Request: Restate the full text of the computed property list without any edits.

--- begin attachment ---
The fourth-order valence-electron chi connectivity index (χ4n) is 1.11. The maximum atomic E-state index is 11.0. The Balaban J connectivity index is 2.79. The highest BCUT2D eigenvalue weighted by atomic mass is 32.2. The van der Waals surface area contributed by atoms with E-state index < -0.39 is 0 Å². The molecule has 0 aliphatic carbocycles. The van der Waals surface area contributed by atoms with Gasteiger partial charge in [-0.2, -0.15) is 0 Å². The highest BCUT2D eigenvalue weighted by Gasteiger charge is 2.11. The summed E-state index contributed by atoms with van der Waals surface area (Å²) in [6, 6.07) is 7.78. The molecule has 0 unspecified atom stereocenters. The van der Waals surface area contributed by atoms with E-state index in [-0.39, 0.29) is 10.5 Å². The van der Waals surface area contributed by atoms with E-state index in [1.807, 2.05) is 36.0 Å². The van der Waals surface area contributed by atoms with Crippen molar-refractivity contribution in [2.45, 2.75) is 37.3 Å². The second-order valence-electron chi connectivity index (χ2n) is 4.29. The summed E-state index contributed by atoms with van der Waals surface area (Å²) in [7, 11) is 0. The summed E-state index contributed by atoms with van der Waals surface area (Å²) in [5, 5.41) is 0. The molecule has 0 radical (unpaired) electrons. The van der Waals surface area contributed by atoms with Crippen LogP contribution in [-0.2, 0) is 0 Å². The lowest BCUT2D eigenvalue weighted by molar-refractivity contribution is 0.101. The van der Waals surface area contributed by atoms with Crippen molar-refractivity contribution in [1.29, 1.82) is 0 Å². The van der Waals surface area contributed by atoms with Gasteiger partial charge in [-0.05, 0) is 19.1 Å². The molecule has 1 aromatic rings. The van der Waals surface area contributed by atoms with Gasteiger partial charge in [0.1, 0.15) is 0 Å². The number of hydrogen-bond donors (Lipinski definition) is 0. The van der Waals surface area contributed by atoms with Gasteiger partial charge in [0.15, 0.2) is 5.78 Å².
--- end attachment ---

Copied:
The fourth-order valence-electron chi connectivity index (χ4n) is 1.11. The maximum atomic E-state index is 11.0. The Balaban J connectivity index is 2.79. The highest BCUT2D eigenvalue weighted by atomic mass is 32.2. The van der Waals surface area contributed by atoms with E-state index < -0.39 is 0 Å². The molecule has 0 aliphatic carbocycles. The van der Waals surface area contributed by atoms with Gasteiger partial charge in [-0.2, -0.15) is 0 Å². The highest BCUT2D eigenvalue weighted by Gasteiger charge is 2.11. The summed E-state index contributed by atoms with van der Waals surface area (Å²) in [6, 6.07) is 7.78. The molecule has 0 unspecified atom stereocenters. The van der Waals surface area contributed by atoms with E-state index in [-0.39, 0.29) is 10.5 Å². The van der Waals surface area contributed by atoms with E-state index in [1.807, 2.05) is 36.0 Å². The van der Waals surface area contributed by atoms with Crippen molar-refractivity contribution in [2.45, 2.75) is 37.3 Å². The second-order valence-electron chi connectivity index (χ2n) is 4.29. The summed E-state index contributed by atoms with van der Waals surface area (Å²) in [7, 11) is 0. The summed E-state index contributed by atoms with van der Waals surface area (Å²) in [5, 5.41) is 0. The molecule has 0 radical (unpaired) electrons. The van der Waals surface area contributed by atoms with Crippen LogP contribution in [-0.2, 0) is 0 Å². The lowest BCUT2D eigenvalue weighted by molar-refractivity contribution is 0.101. The van der Waals surface area contributed by atoms with Crippen molar-refractivity contribution in [1.29, 1.82) is 0 Å². The van der Waals surface area contributed by atoms with Gasteiger partial charge in [-0.05, 0) is 19.1 Å². The molecule has 1 aromatic rings. The van der Waals surface area contributed by atoms with Gasteiger partial charge in [0.1, 0.15) is 0 Å². The number of hydrogen-bond donors (Lipinski definition) is 0. The van der Waals surface area contributed by atoms with Gasteiger partial charge in [0.15, 0.2) is 5.78 Å².